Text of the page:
"These eggs do not have shells. They are inside jellylike coverings. As they float, the jelly lets the sun's warmth come through to the eggs inside."
The text is clearly easy to read, but detailed enough to make it appropriate for a 3rd grader. The book is designed with relatively large font and plenty of white space. Readers will be engaged by the details Gibbons provides. For example, the section on frogs enemies explains different ways frogs ward off predators:
"A sudden leap is a quick escape from danger. For protection, some frogs have skin glands that make them taste bad or make them poisonous. Sometimes their skin color hides them from enemies. This is called camouflage."  
Gibbon's distinctive watercolor and ink illustrations are appealing and clearly labeled. The illustrations are closely connected with the text, providing clear explanations for the main ideas and important terms. A double-page spread at the end presents a labeled illustration comparing frogs and toads. Kids will find it interesting to draw the comparisons themselves.
Tell me the difference between a
Frog and a Toad
by Leigh Rockwood
PowerKids Press / Rosen, 2013
4th grade
your local library
Have you ever wondered what makes the difference between a frog and a toad? Is it just that a toad's skin is dry and bumpy and a frog's is smooth and moist? Did you know that a frog has teeth in its upper jaw, but a toad has no teeth? I particularly like the way that Rockwood frames this book around a central, interesting question.

Rockwood addresses a slightly older audience, beginning right away with an explanation of the scientific classification of frogs and toads. You'll notice that the sentences are longer than in Gibbon's book, and the vocabulary is more complex.
 "Frogs and toads are amphibians that belong to a scientific order, or grouping, called Anura. This is the most widespread order of amphibians. There are around 4,000 species of amphibians in this order."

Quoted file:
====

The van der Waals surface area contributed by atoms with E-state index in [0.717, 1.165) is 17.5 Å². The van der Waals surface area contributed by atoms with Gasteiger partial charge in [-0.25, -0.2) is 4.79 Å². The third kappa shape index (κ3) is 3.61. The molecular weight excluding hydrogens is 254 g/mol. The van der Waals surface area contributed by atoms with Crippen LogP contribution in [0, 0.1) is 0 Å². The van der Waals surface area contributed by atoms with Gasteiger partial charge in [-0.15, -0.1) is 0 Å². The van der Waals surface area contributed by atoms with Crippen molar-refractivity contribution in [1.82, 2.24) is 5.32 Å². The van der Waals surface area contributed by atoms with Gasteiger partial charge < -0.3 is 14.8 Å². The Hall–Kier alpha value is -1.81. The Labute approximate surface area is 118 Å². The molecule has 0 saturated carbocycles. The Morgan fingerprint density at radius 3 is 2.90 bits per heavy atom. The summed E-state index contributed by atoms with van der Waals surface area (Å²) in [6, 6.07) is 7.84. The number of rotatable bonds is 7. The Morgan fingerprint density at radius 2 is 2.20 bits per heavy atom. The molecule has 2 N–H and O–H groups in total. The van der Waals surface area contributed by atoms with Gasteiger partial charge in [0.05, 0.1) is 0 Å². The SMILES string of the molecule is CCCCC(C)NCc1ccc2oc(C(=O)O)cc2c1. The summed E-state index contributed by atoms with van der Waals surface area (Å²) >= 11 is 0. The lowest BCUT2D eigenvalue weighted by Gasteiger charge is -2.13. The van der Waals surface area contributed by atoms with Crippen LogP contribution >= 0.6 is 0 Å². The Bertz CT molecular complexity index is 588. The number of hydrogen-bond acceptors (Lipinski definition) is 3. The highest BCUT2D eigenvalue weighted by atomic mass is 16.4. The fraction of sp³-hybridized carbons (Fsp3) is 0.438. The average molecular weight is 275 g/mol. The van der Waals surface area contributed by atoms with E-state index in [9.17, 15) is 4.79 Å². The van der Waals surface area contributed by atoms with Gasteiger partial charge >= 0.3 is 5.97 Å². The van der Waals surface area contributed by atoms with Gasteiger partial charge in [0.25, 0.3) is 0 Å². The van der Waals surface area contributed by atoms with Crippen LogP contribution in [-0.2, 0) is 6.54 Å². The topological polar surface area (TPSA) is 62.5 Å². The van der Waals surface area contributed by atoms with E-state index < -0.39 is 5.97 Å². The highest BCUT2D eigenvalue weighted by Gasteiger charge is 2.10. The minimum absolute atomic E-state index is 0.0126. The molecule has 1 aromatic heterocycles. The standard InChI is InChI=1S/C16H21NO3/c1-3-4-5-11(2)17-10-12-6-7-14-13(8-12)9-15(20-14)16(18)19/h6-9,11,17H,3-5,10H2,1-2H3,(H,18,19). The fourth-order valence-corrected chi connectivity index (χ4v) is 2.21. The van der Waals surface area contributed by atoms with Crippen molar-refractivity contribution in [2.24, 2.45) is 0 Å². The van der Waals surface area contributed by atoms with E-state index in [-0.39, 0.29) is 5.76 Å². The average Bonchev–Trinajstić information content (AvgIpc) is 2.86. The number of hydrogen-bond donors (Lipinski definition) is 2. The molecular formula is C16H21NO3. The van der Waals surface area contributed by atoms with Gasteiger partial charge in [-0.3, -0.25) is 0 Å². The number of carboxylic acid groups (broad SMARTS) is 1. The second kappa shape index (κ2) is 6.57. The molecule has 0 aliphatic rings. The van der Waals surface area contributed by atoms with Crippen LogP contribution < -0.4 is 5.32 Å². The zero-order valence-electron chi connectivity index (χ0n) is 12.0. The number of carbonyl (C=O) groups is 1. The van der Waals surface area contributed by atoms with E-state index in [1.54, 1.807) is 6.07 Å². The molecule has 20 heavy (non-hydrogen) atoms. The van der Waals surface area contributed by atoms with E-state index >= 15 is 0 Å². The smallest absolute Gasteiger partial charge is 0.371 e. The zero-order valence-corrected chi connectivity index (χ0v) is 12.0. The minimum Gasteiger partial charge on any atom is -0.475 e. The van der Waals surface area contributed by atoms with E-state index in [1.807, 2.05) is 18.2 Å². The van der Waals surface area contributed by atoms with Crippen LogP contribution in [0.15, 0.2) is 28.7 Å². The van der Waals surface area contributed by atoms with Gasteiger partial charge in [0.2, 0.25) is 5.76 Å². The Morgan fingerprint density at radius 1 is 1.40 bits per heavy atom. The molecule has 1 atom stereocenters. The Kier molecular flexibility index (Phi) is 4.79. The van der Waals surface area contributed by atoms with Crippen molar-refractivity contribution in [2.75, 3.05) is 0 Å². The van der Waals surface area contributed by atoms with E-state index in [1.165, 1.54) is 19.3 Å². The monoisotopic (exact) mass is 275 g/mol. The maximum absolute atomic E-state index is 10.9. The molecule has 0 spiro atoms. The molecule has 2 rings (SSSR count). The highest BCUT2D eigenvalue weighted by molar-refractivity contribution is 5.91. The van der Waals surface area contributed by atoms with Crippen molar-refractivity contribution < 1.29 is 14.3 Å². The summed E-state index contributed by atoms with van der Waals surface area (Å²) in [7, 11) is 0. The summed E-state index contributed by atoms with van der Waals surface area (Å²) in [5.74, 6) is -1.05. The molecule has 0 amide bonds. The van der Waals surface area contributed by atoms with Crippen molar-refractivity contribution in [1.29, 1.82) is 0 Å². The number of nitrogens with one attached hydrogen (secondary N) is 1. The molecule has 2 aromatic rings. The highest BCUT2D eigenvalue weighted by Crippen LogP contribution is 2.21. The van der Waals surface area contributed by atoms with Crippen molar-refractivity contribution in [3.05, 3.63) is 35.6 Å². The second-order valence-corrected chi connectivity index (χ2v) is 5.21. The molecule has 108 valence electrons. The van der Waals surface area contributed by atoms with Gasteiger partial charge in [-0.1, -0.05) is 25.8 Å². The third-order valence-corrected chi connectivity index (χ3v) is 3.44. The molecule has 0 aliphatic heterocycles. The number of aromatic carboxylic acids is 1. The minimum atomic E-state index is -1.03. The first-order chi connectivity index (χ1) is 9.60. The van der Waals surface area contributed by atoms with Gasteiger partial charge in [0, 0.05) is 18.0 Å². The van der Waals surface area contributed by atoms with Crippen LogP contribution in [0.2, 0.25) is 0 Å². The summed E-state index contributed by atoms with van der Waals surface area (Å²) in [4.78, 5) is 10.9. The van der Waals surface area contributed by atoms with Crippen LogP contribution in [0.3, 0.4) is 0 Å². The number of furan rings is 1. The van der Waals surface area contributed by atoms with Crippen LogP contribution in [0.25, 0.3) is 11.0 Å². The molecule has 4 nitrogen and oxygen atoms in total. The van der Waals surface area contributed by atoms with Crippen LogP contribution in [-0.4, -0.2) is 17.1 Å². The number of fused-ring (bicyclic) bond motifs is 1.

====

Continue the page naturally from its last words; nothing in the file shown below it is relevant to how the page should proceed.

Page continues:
I was particularly fascinated by the way that frogs' and toads' legs are similar and different. While both have hind legs that are built for jumping and are longer than their front legs, frogs jump much farther. In fact, some frogs can jump 20 times their body length! Toads, on the other hand, have shorter legs designed for walking, with occasional short hops.

Kids will be drawn in by the colorful, sharply focused photographs of many frogs and toads. The photographs are accompanied by detailed captions, but are not labeled in the same way as Gibbon's book. A table of contents, glossary and index provide children with experience using these important text features to access information. PowerKids provides a website with links for further reading.

Take a look at this preview through Google Books:

Common Core Standards:

CCSS.ELA-Literacy.RI.3.7 Use information gained from illustrations (e.g., maps, photographs) and the words in a text to demonstrate understanding of the text (e.g., where, when, why, and how key events occur).

CCSS.ELA-Literacy.RI.3.8 Describe the logical connection between particular sentences and paragraphs in a text (e.g., comparison, cause/effect, first/second/third in a sequence).

CCSS.ELA-Literacy.RI.4.2 Determine the main idea of a text and explain how it is supported by key details; summarize the text.

Please check out the other Common Core IRL: In Real Libraries posts to see how you would ladder up to these books, and what you might follow them with. Tomorrow, I will share two wonderful books to read aloud to students who are fascinated by frogs.
The review copies come from my school library. Many thanks to Travis Jonker, Cathy Potter, Alyson Beecher, and Louise Capizzo for taking this journey to talk about what the Common Core means for us in real life! We look forward to this recurring series.